Terri Meyer Boake, BES, BArch, MArch, LEED AP
Professor School of Architecture University of Waterloo
email: tboake@uwaterloo.ca


Arch 684-004:
Comprehensive Building Design


Fall 2015
Course Home Page


course outline

last updated November 24, 2015 6:22 PM

Course Description:

“Students will investigate and report on technical issues as the relate to the development of the comprehensive building project in the parallel Design Studio. Innovation and integration in architectural design will be stressed, with respect to structure, building envelope, environmental systems, health and life safety, movement systems, site planning and the integration of information technology.”

Office Hours:
Tuesdays and Wednesdays 1:00pm to 2:00pm, ARC 3012 or TBA
Email tboake@uwaterloo.ca anytime

Log-in to LEARN: here


The grade assessed will be based on Written Report (20%), Comprehensive LEED Evaluation (10%) and the drawings (70%). In the report I will be looking for completeness and clarity of writing – adherence to the outline provided.

Link to the base document for the written portion of the submission.

Link to the LEED excel spreadsheet - you will be using the LEED V4 system.

Link to the LEED V4 Reference Guide

For the drawing breakdown:
Structure 10%
Skins/Envelope Design 10%
Energy Efficient Design Strategies 10%
Environmental Systems and Services: HVAC, Acoustics, Lighting 10%
Life Safety 10%
Barrier Free Design 5%
Environmental Site strategies 5%
Presentation quality 10%

It is assumed that you will be using the same basic set of drawings to submit to Arch 691 Design Studio. The information required for the Technical Report component should be layered on the studio submission materials. It will be critically important that your basic design strategies for the studio project support the technical strategies.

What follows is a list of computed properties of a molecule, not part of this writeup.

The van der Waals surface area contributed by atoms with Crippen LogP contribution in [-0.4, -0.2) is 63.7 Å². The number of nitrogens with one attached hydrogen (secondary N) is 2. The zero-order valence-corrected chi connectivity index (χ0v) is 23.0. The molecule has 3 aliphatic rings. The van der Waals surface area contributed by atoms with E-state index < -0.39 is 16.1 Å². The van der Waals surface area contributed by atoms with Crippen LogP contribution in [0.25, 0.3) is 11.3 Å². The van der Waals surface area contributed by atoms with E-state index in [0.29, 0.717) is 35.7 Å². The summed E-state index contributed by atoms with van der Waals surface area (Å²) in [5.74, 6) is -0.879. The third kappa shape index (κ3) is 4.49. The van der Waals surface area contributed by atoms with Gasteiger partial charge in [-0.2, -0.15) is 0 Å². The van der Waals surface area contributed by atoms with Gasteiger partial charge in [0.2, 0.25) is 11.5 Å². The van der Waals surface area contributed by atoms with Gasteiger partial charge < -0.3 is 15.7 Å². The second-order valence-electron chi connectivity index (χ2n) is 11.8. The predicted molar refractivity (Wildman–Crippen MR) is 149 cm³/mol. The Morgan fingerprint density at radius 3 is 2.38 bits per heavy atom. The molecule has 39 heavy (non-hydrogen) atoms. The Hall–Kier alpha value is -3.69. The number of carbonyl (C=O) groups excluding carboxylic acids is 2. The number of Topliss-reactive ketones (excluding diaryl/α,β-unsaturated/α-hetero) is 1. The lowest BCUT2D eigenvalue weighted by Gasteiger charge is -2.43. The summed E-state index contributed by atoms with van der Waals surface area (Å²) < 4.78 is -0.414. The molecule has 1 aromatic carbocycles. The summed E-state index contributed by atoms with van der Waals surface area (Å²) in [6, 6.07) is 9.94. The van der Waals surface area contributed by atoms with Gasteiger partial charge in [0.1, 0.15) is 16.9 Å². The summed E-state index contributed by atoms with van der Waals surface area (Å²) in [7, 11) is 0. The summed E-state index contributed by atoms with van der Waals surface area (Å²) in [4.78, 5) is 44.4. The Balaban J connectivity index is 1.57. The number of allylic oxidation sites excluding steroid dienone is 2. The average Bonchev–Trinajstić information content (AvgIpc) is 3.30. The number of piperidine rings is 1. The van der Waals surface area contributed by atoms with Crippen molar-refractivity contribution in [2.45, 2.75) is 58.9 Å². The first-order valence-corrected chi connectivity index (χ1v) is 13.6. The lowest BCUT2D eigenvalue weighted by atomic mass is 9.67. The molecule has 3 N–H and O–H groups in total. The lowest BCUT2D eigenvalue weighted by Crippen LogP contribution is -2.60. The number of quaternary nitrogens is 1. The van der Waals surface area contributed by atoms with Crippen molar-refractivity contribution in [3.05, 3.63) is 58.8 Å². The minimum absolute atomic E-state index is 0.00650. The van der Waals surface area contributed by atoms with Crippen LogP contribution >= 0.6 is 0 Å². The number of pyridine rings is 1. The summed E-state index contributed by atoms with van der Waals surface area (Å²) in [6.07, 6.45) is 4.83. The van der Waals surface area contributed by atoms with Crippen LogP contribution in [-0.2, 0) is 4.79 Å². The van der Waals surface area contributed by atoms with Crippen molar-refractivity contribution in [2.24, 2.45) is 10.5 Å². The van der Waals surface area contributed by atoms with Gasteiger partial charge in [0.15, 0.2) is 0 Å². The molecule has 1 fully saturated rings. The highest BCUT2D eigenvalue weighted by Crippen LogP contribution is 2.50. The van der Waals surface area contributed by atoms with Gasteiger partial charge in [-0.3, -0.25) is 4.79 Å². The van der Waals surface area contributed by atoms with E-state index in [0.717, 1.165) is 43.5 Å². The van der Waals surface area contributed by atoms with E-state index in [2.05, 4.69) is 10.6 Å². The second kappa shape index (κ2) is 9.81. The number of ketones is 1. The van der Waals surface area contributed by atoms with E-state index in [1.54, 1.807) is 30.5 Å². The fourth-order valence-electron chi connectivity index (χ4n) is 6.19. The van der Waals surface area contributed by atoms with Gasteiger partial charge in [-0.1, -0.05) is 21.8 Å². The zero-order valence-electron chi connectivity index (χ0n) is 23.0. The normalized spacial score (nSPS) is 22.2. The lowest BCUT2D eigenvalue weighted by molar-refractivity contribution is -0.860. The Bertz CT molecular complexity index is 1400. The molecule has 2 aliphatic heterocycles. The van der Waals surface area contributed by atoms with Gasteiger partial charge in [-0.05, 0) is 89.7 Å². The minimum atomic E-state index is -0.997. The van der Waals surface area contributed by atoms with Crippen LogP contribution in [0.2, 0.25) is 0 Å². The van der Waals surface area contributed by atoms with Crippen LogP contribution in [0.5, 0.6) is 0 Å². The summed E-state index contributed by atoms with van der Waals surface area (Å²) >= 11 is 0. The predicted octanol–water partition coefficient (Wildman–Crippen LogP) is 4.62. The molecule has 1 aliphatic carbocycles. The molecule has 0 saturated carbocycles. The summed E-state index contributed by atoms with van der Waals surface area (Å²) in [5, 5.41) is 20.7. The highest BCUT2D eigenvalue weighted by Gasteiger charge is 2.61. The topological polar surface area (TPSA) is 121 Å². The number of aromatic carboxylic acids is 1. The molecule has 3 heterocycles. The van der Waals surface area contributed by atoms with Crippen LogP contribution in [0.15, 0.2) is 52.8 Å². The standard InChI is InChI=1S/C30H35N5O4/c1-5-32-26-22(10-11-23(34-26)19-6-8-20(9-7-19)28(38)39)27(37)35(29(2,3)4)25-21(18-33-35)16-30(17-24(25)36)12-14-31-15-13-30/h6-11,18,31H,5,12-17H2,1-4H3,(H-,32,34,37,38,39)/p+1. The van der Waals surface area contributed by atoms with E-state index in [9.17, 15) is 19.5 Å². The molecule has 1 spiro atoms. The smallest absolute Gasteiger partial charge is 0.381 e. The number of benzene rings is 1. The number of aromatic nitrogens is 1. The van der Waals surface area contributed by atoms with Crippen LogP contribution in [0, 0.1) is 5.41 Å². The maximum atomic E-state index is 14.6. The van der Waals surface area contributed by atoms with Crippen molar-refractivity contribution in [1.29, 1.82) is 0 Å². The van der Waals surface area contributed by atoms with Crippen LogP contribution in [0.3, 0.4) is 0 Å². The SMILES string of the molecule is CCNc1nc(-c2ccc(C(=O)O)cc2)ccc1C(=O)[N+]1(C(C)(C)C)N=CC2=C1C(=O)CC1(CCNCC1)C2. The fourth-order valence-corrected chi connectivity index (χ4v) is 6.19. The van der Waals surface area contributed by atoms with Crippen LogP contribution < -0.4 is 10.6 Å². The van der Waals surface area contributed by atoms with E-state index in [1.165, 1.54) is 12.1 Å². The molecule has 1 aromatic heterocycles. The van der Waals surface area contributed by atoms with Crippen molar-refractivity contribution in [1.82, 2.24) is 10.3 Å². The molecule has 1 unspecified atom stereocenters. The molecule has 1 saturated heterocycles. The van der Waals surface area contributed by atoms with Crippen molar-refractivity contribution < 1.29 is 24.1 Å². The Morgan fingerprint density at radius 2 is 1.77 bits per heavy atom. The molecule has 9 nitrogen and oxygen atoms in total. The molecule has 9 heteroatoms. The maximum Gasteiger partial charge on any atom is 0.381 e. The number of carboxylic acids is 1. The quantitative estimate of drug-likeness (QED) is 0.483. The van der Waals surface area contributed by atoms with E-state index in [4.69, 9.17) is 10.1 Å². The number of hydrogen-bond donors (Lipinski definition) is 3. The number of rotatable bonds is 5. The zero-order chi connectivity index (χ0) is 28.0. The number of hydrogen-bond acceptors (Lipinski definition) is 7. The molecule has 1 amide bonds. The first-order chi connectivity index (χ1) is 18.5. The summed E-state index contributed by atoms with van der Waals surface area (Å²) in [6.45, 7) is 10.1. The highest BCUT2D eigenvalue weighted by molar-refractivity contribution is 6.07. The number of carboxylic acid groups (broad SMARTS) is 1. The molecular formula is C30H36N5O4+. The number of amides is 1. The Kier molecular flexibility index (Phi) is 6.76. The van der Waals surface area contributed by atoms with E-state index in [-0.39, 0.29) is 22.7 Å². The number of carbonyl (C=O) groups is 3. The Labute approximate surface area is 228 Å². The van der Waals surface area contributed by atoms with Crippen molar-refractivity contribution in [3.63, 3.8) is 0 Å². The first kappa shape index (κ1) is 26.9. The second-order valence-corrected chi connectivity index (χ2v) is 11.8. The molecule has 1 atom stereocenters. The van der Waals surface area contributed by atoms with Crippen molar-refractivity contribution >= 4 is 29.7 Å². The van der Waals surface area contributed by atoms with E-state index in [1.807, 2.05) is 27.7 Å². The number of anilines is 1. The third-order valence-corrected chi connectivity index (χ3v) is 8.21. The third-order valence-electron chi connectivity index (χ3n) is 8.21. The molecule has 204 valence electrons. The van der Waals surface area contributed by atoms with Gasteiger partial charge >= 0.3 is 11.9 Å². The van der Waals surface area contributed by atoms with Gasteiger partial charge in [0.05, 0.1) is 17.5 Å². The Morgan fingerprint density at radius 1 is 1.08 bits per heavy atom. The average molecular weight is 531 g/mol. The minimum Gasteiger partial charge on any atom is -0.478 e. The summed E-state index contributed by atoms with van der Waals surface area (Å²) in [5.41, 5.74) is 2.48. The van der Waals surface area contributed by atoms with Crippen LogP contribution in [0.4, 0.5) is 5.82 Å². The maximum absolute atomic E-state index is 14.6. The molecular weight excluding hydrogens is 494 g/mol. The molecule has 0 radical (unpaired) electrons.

Due Date: 11:59pm December 18 to LEARN.

Late Penalties:
Projects or assignments submitted after the due date or due time will be penalized 5% per calendar day of lateness, with no maximum.



Recommended References:

In addition to the texts used for your Structures and Building Science classes last term and this term:

CMHC Best Practice Design Guides.

Wood Frame   link
BC (Humid Climate!) Wood Frame   link
Precast   link
Curtain Wall   link
EIFS   link
Brick - Steel Stud Backup   link
Brick - Concrete Block Backup   link
Healthy High Rise   link
Fire and Sound Design   link
Flashing   link
Bakor - Air Barriers   link

The National or Ontario Building Code.

Allen, Edward. Architect’s Studio Companion.

Allen, Edward. Fundamentals of Building Construction: Materials and Methods.

Allen, Edward. How Buildings Work. Oxford University Press, New York, 1995. ISBN 0-19-509100-0. A comprehensive general book with an appropriate title. Includes all aspects.

Salvadori, Mario. Why Buildings Stand Up. WW Norton & Co, 1994, ISBN 0393306763. A must for the architect who wishes an overview of systems, shapes and materials used for building structures.